For decades, the environmental movement has been relying on scientists, skinny eco-geeks, and unicycle-riding freegans to disseminate their message. No more.
Environmental groups both on and off the Hill are working to change the face of the American football hero from a manly man who eats red, antibiotic-laden meat, drives a gas-guzzling Batmobile, and eschews composting to one who does none of those things.
Representatives from five of America's major sports leagues hit the Hill on Thursday to discuss the work they're doing to reduce their greenhouse-gas emissions. The National Football League is measuring the greenhouse-gas effects of the Super Bowl this year, and last year it conducted solid-waste management and recycling at all major Super Bowl facilities. Major League Baseball stadiums have adopted solar panels. And the National Basketball Association has come out in support of Environmental Protection Agency standards to reduce carbon pollution from electric power plants.
To have these leagues working with the likes of the Bicameral Task Force on Climate Change is aspirational and somewhat politically loaded. Earlier this year, the NFL abandoned plans to partner with the Health and Human Services Department in promoting health care reform after Sens. Mitch McConnell, R-Ky., and John Cornyn, R-Texas, contacted professional sports associations advising them not to promote the law.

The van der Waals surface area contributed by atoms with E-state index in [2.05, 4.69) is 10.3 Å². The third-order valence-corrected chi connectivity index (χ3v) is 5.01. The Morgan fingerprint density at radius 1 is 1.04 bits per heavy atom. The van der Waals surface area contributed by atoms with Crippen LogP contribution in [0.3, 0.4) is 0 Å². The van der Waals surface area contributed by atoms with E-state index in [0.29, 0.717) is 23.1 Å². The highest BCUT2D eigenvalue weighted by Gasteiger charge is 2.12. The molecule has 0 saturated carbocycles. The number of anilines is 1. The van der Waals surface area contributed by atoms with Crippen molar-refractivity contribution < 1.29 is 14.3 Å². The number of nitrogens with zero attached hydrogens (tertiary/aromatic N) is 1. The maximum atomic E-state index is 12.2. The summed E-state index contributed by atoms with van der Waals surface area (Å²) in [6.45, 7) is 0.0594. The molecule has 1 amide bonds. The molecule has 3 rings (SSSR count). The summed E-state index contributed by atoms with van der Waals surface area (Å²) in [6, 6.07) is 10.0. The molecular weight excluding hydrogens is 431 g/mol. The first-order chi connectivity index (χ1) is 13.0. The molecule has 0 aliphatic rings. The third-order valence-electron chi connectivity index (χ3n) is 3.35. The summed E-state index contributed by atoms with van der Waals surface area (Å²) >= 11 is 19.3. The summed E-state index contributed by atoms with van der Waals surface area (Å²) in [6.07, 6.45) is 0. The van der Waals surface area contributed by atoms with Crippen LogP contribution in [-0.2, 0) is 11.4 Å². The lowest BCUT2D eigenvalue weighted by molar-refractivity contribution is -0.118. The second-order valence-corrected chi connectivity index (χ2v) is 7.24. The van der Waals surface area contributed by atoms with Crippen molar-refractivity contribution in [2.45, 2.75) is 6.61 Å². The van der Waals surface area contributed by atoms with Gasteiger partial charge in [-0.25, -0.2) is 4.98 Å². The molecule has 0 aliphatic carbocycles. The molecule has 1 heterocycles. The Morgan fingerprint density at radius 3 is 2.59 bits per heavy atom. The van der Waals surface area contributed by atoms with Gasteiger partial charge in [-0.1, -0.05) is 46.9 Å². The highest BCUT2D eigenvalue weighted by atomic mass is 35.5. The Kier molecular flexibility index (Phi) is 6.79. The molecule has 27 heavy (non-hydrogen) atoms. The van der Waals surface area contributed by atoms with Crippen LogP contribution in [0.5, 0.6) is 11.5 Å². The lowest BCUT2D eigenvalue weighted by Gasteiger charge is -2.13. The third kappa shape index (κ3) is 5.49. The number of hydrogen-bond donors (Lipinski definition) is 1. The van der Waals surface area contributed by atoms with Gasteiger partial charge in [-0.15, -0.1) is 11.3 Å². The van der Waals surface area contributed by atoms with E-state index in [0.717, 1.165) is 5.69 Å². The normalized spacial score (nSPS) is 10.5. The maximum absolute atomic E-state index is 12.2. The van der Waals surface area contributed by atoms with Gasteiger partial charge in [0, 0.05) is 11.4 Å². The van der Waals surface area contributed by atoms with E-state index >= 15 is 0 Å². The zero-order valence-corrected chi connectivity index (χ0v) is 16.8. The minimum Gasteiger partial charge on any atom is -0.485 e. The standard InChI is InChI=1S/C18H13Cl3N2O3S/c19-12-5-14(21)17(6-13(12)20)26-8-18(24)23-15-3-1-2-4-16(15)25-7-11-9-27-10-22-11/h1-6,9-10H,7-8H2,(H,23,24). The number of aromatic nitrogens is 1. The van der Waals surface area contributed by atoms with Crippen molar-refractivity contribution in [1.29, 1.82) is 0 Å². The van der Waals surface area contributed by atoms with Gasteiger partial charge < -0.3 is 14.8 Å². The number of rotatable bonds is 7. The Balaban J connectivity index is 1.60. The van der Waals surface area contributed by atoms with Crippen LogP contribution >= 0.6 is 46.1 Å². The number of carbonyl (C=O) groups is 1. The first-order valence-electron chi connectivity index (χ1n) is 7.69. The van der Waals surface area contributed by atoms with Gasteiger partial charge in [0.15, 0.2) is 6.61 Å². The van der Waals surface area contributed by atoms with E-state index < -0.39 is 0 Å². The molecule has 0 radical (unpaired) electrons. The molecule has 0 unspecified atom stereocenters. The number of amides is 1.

For now sustainability efforts are more directed at fans than players, the emphasis being on how economically savvy it all is. Given how much Americans look up to athletes, there's more at stake than the bottom line. "I do know that we have some players who are very interested in this work," said Craig Harnett, chief financial officer of the National Hockey League, citing Canadian defenseman Andrew Ference and former Rangers goalie Mike Richter.
That matters. While only 13 percent of Americans say they follow science, 61 percent identify as sports fans. "We need a cultural shift in the way people think about their relationship to the climate," said Allen Hershkowitz, a senior scientist with the National Resource Defense Council who's been leading the environmental foray into sports. "Cultural shifts are not led by government."
This article is from the archive of our partner National Journal.
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